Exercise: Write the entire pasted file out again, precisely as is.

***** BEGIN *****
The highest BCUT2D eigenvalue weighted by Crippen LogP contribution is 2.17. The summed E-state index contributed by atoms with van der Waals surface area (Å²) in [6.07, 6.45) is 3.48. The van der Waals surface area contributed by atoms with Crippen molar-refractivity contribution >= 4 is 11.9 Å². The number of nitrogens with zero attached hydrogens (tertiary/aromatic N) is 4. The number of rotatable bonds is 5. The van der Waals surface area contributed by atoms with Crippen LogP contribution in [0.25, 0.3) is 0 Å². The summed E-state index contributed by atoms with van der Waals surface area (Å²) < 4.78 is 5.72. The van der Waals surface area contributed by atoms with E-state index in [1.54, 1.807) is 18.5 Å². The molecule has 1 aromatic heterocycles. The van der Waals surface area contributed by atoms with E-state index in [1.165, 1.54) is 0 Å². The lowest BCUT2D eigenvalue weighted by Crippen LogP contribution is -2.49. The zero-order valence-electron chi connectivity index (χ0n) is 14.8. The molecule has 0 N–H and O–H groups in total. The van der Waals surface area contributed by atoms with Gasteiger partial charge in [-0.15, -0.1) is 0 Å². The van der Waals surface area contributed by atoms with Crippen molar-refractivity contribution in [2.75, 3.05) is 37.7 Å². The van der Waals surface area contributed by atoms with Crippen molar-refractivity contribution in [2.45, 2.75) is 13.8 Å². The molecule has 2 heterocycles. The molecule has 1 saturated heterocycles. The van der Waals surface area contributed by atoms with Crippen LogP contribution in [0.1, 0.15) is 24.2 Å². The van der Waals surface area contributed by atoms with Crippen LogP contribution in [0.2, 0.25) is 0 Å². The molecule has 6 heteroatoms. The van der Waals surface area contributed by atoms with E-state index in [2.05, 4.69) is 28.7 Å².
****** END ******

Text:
The highest BCUT2D eigenvalue weighted by Crippen LogP contribution is 2.17. The summed E-state index contributed by atoms with van der Waals surface area (Å²) in [6.07, 6.45) is 3.48. The van der Waals surface area contributed by atoms with Crippen molar-refractivity contribution >= 4 is 11.9 Å². The number of nitrogens with zero attached hydrogens (tertiary/aromatic N) is 4. The number of rotatable bonds is 5. The van der Waals surface area contributed by atoms with Crippen LogP contribution in [0.25, 0.3) is 0 Å². The summed E-state index contributed by atoms with van der Waals surface area (Å²) < 4.78 is 5.72. The van der Waals surface area contributed by atoms with E-state index in [1.54, 1.807) is 18.5 Å². The molecule has 1 aromatic heterocycles. The van der Waals surface area contributed by atoms with E-state index in [1.165, 1.54) is 0 Å². The lowest BCUT2D eigenvalue weighted by Crippen LogP contribution is -2.49. The zero-order valence-electron chi connectivity index (χ0n) is 14.8. The molecule has 0 N–H and O–H groups in total. The van der Waals surface area contributed by atoms with Gasteiger partial charge in [-0.15, -0.1) is 0 Å². The van der Waals surface area contributed by atoms with Crippen molar-refractivity contribution in [2.75, 3.05) is 37.7 Å². The van der Waals surface area contributed by atoms with Crippen molar-refractivity contribution in [2.45, 2.75) is 13.8 Å². The molecule has 2 heterocycles. The molecule has 1 saturated heterocycles. The van der Waals surface area contributed by atoms with Crippen LogP contribution in [0.1, 0.15) is 24.2 Å². The van der Waals surface area contributed by atoms with Crippen LogP contribution in [0.2, 0.25) is 0 Å². The molecule has 6 heteroatoms. The van der Waals surface area contributed by atoms with E-state index in [2.05, 4.69) is 28.7 Å².